Michael Jackson debuted his famous moonwalk (or "moonwalk") in 1983, but despite having put his own distinctive feature on it, Michael was not the first person to make this move. Anyone can try to do it, so what's stopping you from trying? If you want to know how to dance "Billie Jean" like a pro and want to become a master of the moonwalk, follow these simple steps.
Method 1 of 2: Prepare
Step 1. Wear a pair of socks
While you can perform this dance move in any shoe (even hiking boots), you should have as little friction as possible as a beginner. Wearing socks will make these movements easier and allow you to glide across the entire floor.
When you've turned pro, you can even master this move by wearing sneakers! At the moment, doing this may seem impossible
Step 2. Find a smooth surface
Again, smoothness is key, and while you can try this move anywhere, practicing on a smooth, flat, non-sticky surface, such as a hardwood or tile floor, will help. You can obviously use any dance floor to practice this move, but you can also use kitchen floors. You'll want to stay away from uneven, uneven, or carpeted surfaces.
- If there is no smooth surface at home to practice on, then in uneven places you may be better off wearing shoes instead of socks.
- When you're an expert, you can even practice this move on a rug!
Method 2 of 2: Do the Moon Step
Step 1. Place one foot directly in front of the other and stand on the toes of your back leg
Next, lift your right leg and place the toes of your right foot facing the floor, approximately 12 inches behind your left leg. Keep your arms at your sides (you'll worry about them later). Keep your left foot completely on the floor.
Step 2. Keep your balance
You can do this by increasing the width between your legs and feet, until you feel stable. In general, it is good to have your legs between 7 and 15 cm (the width of one of your feet). As you get more comfortable with this move, you can do it with your legs closer together. You can raise your arms a bit if it helps you balance when moving backwards.
Step 3. Slide the heel of your left foot back and "toward" the floor
As you do this, bend over your right leg so that your left foot ends behind your right leg. During this movement, the heel of your right foot should remain fixed in the air, with your toes pointing toward the ground. Put all of your weight on your raised leg so that the foot that was on the ground feels light.
Step 4. Lift the heel of your left foot off the floor, and at the same time, place the heel of your right foot on the floor
You are now in the same position you started in, only this time your feet have changed position. Your right foot should be in front of your left leg and not the other way around. When performing this step correctly, only one of your feet should be in the air at any one time. Always one; never two, not zero.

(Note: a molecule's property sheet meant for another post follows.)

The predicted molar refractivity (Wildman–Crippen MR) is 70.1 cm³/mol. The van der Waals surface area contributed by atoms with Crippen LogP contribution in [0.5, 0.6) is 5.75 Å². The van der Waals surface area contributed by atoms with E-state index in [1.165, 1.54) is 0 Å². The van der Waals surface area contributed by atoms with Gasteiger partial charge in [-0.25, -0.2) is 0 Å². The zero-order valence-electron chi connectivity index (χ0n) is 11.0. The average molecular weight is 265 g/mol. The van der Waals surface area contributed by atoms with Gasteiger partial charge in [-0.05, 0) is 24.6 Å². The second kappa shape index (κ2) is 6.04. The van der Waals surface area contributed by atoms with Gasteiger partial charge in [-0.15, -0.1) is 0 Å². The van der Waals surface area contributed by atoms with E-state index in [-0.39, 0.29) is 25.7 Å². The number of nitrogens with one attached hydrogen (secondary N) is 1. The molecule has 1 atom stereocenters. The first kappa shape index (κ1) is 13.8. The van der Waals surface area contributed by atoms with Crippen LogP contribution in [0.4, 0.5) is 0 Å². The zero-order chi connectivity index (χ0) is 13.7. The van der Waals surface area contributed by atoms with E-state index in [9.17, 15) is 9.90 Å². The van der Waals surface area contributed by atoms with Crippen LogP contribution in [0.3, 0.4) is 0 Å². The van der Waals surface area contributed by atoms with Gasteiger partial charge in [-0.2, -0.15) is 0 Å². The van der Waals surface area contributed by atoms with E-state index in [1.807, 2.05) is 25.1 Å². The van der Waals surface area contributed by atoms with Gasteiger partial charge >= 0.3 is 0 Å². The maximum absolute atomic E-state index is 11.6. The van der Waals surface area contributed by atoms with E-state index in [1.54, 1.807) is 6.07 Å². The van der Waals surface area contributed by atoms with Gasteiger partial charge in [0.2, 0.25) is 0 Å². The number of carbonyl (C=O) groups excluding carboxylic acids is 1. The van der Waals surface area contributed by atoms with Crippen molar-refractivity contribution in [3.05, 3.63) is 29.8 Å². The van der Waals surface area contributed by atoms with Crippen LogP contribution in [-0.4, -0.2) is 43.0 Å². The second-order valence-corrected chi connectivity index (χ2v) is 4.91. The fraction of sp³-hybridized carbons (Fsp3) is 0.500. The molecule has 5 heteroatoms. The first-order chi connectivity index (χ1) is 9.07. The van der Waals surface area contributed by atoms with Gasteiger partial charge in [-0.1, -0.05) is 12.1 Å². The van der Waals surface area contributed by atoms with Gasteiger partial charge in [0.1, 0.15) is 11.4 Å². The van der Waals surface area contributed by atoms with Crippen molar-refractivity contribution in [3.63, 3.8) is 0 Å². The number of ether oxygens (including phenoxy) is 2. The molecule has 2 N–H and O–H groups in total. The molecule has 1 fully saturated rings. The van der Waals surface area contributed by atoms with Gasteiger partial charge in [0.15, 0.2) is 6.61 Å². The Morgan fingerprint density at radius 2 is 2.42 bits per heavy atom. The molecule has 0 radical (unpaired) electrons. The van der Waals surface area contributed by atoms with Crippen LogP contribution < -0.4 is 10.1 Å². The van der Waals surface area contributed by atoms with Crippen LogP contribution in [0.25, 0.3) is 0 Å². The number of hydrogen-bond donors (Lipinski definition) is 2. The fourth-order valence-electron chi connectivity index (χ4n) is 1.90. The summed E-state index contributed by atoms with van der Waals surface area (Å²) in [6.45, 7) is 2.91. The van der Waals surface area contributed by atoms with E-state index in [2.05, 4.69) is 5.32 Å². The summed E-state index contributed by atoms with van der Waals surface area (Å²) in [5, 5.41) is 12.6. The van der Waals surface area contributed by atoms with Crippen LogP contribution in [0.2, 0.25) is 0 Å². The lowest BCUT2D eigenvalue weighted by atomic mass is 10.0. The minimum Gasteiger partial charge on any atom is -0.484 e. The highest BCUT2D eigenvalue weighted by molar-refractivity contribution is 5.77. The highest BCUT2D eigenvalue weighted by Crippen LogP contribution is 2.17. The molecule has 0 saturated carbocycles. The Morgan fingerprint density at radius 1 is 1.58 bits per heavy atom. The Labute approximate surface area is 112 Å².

Step 5. Repeat the two steps mentioned above, changing the roles of your left and right feet
This movement can be mastered, through practice and refinement, until it actually looks like you are walking on the moon and until your feet are rolling back smoothly and without any kink.
Step 6. Add some additional moves
Add a shake of the head to create the illusion of a "moonwalk". As you slide your leg back, move your head forward as it will stay behind in the movement. Then move your head back into place as you switch to the other foot.
- You can also swing your arms with each step, arch your shoulders, or put on your hat (if you're wearing one), just like Michael Jackson did.
- You can use your whole body to show that you are walking on the moon, not just your feet.
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- The tip of your feet never they must leave the ground.
- Start very slowly, practicing the movements methodically and individually. As you master the movements, gradually increase your speed. Make sure you perform these movements flawlessly.
- Leaning on a stable object can be very helpful at first; over time, you can do it without help.
- Swing your arms as if you were walking normally. As your left leg slides back, your right arm should swing forward and vice versa. Another variation on this is doing the moonwalk with your hands in your pockets.
- Actually, this technique is a combination of two different techniques from the stationary walk used in the pantomime: the "pressure walk" and the "walk against the wind." Mastering these techniques separately can help you learn the moonwalk easily and efficiently.
- If you use a pair of mirrors (one in front of you and one next to you), it will probably be easier for you to observe how you move.
- If you are a beginner, start by practicing on soft surfaces; wear socks.
- Once you think you've done it, ask a friend to observe you and give you their most honest opinion, before trying to do it at the club.
- Wearing socks is very helpful.
- Once you've mastered the backward movement, you can moonwalk in one spot, then to the sides. The trick to making this step look good is to exaggerate the gliding and movement of the heels and of course, syncing the rest of your body so that it looks like you are moving backwards, even though you are actually moving forward.
- Observe other people; it's so much easier to do it when you watch other people do it. If you know someone who can perform this dance step, watch them and ask for advice. However, if none of your friends know how to do this step, be the first. Watch videos of Michael Jackson or other dancers performing this step.
- A historical fact: the original name of this dance step was not moonwalk, but "backward slide". In the years when Michael Jackson was quite popular, the media used the word "moonwalk" to refer to this movement; it has been known that way ever since.